Why I have come to Love Mathematics

Why I have come to Love Mathematics - SeleMoir

According to Dictionary.com, Mathematics is a noun, meaning “the systematic treatment of magnitude, relationship between figures and forms, and relations between quantities expressed symbolically”. This is the first time I checked the definitive meaning of the word out of curiosity. It is interesting.

Now, I am good with numbers, or so I have heard and have come to say, but I’m not what you’d call a Math-wizard. I have just been exposed to the mathematical operations that form part of the subjects that I have studied, and I have been better than average. That is all.

I didn’t always like Mathematics. My interest has seen some ups and downs, so to say.

I have always liked the fact that in a mathematical system, there is consistency. Unlike people, who sometimes say something or claim to follow set of principles and act otherwise. There are also instances of the principles being contradictory.

Why I have come to Love Mathematics - SeleMoir
Source: Towards Data Science

This brings me to another thing about mathematics that I’ve come to appreciate lately. A beautiful combination of freedom and consistency is there. You’re free to create a mathematical system, it’s just that the principles have to be consistent and not contradict one another.

And what’s the point of these “systems”? At some point they become useful in the real world as the physical world follows consistent set of principles. An example that comes to my mind at this point is that of Fourier Transformation and Digital Electronics.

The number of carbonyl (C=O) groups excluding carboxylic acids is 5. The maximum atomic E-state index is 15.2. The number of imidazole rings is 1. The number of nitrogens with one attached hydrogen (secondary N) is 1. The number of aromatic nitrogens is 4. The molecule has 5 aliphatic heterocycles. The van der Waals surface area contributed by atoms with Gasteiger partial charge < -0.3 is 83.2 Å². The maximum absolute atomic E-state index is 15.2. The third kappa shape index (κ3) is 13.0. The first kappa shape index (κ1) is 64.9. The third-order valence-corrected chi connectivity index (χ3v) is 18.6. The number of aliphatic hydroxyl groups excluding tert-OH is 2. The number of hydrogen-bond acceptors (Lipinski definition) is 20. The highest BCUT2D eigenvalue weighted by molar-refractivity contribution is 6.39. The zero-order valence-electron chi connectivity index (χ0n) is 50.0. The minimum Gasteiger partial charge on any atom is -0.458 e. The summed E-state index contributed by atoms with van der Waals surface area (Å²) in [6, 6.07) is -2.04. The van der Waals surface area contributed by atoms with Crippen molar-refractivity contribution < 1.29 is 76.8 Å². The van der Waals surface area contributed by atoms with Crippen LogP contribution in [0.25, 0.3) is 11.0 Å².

It is interesting when I meet people actively avoid mathematical subjects finding it cumbersome. However, it is exciting to meet people who like mathematics and actually have way better grasp of the subject than I do.

Now, and I say it again, I’m no Math-wizard, but I’ll say this to those who find mathematics very difficult. Calm your mind and think in terms of logic. Do not let preconceived notions distract you. Mathematics is about logic and logic is pure straight line, to put it simply.

What do you think?


  1. It certainly seems inseparable from physics and many scientific subjects and theory often at a later date proves useful for practical purposes.
    The theory of numbers is sometimes called the queen of mathematics and is often studied out of a pure love of the beauty of the natural numbers. I suppose one of the most famous is Fermat’s last Theorem solved at last by Andrew Wiles. The proof is beyond me but the theorem is quite easy to understand.
    The prime numbers have proved an endless fascination and they have an elusive quality and a way of creating a prime is yet to be found.


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